Harrisonville’s Forged by Fire offers a breakfast biscuit topped with egg, cheese, and bacon, sausage or ham that tastes delicious with a glass of Red Fox Winery’s Chambourcin. This medium-bodied wine bursting with currants and cherries goes well with a variety of grilled meats and cheeses.

Sunday brunch at Voltaire in Kansas City should include a steaming bowl of shrimp and grits with gulf shrimp and andouille topping creamy, Anson Mill’s grana padano grits, charred tomato and scallion and soft boiled egg. Pair with Amigoni Urban Winery’s Sauvignon Blanc, an easy-drinking wine that is light and seafood friendly.

Rooster’s South Grand and downtown locations are St. Louis brunch staples. Enjoy the zucchini, roasted tomato, red onion, spinach, mushroom scramble over potatoes with Augusta Winery’s Vidal Blanc. The clean summer feel of this wine is an impeccable match to the veggies in the scramble.

Visit Farmington on a Sunday and order the Grilled Pork Chop and Cakes at 12 West Bar and Grill  with a glass of Twin Oaks Vineyard Two Brothers Rose. This award-winning Catawba and Concord blend is intense and fruity and goes perfectly with the brown-sugar-marinated pork chop resting on a potato pancake and topped with fried apples and eggs.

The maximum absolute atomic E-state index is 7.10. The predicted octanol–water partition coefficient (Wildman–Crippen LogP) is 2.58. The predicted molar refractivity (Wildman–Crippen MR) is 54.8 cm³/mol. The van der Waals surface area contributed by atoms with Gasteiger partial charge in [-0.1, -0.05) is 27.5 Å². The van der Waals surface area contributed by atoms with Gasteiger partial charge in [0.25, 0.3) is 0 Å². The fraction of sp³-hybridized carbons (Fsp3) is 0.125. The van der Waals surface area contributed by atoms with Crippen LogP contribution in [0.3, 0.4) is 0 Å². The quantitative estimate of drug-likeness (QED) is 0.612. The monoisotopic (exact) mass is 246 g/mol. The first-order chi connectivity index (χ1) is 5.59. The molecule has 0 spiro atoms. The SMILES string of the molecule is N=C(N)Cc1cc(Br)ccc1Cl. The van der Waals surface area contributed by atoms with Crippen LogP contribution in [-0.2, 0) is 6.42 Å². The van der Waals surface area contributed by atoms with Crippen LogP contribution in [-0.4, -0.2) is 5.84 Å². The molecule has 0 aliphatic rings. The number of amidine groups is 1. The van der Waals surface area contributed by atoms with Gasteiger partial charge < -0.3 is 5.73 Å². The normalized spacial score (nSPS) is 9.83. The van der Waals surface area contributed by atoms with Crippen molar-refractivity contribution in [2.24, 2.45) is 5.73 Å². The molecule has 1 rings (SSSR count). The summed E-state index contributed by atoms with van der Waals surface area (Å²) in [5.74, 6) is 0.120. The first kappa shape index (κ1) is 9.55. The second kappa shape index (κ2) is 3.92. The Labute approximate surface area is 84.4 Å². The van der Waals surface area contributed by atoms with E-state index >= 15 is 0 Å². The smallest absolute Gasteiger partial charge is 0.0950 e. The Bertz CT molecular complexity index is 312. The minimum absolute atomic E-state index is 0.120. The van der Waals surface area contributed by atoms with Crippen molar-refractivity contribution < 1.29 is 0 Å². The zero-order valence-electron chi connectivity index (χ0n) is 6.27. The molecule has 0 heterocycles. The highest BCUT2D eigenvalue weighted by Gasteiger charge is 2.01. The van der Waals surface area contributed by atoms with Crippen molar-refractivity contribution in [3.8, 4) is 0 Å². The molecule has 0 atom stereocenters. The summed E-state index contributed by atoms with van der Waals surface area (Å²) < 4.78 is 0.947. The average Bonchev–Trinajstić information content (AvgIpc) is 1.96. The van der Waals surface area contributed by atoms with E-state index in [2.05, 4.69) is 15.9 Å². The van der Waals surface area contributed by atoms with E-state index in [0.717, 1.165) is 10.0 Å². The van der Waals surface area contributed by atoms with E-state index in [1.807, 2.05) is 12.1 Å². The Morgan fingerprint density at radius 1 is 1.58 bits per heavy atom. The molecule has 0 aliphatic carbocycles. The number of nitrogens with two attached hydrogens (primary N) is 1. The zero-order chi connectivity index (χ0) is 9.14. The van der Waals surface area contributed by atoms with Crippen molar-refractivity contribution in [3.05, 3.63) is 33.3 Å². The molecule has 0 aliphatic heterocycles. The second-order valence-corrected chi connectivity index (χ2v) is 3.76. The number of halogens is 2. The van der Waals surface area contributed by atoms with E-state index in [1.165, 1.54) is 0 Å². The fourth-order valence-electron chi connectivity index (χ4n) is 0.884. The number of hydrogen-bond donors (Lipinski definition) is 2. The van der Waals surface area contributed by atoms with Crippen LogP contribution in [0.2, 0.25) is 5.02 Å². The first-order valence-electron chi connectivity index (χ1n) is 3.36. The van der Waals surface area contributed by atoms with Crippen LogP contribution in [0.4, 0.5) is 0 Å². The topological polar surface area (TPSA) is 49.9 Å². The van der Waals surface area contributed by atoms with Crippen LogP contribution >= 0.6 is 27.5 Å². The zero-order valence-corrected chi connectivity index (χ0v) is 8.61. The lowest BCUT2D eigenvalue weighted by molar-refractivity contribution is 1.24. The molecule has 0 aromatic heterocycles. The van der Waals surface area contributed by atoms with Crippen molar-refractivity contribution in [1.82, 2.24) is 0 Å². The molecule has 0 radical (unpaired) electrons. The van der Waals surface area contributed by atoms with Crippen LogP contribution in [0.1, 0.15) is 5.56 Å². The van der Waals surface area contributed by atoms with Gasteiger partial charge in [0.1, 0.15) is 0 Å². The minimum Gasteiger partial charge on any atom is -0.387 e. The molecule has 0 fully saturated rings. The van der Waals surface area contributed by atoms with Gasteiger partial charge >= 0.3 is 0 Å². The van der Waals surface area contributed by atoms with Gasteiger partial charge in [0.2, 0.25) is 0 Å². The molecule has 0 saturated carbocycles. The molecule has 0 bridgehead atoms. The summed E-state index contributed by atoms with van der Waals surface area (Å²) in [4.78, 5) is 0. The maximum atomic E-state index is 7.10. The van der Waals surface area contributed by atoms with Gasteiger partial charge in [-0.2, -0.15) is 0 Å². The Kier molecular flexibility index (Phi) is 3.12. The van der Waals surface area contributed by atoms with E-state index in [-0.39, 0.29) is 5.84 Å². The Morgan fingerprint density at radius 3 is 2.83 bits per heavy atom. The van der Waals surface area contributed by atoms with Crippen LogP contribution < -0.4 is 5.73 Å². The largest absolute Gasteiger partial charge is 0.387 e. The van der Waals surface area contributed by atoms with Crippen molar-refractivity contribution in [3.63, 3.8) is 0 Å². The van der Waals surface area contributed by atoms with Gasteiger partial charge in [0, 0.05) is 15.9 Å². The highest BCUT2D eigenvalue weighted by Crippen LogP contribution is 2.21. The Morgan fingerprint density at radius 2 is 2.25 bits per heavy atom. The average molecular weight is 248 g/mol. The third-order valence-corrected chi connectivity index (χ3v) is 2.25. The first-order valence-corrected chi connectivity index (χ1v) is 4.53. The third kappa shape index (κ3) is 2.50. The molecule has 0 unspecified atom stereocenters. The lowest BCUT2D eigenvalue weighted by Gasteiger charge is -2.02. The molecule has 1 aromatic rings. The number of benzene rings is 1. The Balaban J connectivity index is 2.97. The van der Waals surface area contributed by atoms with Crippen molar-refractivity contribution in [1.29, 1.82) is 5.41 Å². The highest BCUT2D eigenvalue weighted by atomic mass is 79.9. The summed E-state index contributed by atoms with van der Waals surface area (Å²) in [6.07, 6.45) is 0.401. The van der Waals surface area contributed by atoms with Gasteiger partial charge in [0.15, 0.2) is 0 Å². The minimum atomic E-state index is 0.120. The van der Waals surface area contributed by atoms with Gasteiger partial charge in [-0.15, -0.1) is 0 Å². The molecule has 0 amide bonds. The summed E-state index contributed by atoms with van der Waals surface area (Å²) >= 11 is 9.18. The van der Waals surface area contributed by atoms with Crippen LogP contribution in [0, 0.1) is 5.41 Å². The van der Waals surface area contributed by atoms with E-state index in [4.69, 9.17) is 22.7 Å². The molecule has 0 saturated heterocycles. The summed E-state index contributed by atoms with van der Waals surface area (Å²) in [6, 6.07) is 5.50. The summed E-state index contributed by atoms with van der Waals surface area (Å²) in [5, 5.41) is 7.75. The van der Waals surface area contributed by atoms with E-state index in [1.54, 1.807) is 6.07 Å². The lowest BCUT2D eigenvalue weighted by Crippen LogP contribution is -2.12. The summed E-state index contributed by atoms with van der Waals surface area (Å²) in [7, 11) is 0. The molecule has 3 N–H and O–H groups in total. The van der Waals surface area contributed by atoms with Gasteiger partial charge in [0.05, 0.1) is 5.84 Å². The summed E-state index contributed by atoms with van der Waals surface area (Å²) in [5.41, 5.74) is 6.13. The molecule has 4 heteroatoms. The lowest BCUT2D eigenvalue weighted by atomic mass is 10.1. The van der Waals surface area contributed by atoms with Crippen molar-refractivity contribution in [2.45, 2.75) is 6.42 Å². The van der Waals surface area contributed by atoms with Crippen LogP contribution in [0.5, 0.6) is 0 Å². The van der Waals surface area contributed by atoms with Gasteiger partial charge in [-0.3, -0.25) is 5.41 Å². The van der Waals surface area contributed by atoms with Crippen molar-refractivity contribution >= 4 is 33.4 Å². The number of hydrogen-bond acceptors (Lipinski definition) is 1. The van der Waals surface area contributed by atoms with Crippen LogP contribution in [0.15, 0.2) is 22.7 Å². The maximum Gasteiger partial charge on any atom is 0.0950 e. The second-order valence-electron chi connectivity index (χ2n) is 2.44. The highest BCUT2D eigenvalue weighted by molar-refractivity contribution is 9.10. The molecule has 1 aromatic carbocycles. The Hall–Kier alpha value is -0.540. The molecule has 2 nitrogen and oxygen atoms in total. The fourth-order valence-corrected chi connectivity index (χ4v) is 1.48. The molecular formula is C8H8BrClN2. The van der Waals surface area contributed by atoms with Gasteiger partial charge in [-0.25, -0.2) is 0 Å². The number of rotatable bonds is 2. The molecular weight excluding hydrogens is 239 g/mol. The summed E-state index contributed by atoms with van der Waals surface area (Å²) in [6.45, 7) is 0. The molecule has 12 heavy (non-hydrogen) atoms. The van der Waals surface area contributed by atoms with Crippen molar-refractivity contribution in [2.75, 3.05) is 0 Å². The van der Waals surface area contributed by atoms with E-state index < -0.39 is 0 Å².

Try the Chicken and Waffles at Les Bourgeois Vineyards Blufftop Bistro with a glass of their Solay. With no oak aging to mask the intense tropical fruit overtones, this wine pairs well with the panko-crusted chicken tenders over Belgian waffles topped with fresh fruit compote.

Boozy brunch… it’s a thing.  Find your perfect pairing at one of the Show-Me State’s tasty options. Don’t forget to tag your pics #missouriadventure.